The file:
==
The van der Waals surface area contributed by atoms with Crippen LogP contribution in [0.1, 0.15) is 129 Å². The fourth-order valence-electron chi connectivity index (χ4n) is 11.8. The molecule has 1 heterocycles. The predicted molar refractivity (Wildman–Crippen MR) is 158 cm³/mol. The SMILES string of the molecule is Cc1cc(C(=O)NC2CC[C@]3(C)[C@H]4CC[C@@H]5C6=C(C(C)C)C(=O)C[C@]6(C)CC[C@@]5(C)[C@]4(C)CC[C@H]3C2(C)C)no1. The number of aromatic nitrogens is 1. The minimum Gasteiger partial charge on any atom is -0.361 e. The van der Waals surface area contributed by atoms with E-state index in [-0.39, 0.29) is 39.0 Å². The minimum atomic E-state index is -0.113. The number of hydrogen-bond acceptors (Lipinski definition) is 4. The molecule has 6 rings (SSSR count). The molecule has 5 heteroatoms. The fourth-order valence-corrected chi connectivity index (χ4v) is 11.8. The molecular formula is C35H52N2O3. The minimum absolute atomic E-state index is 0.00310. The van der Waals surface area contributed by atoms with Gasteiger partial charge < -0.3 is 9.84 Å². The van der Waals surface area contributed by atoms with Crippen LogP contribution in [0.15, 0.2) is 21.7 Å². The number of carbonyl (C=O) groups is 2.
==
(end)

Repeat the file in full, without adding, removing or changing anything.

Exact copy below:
The van der Waals surface area contributed by atoms with Crippen LogP contribution in [0.1, 0.15) is 129 Å². The fourth-order valence-electron chi connectivity index (χ4n) is 11.8. The molecule has 1 heterocycles. The predicted molar refractivity (Wildman–Crippen MR) is 158 cm³/mol. The SMILES string of the molecule is Cc1cc(C(=O)NC2CC[C@]3(C)[C@H]4CC[C@@H]5C6=C(C(C)C)C(=O)C[C@]6(C)CC[C@@]5(C)[C@]4(C)CC[C@H]3C2(C)C)no1. The number of aromatic nitrogens is 1. The minimum Gasteiger partial charge on any atom is -0.361 e. The van der Waals surface area contributed by atoms with E-state index in [-0.39, 0.29) is 39.0 Å². The minimum atomic E-state index is -0.113. The number of hydrogen-bond acceptors (Lipinski definition) is 4. The molecule has 6 rings (SSSR count). The molecule has 5 heteroatoms. The fourth-order valence-corrected chi connectivity index (χ4v) is 11.8. The molecular formula is C35H52N2O3. The minimum absolute atomic E-state index is 0.00310. The van der Waals surface area contributed by atoms with Gasteiger partial charge < -0.3 is 9.84 Å². The van der Waals surface area contributed by atoms with Crippen LogP contribution in [0.15, 0.2) is 21.7 Å². The number of carbonyl (C=O) groups is 2.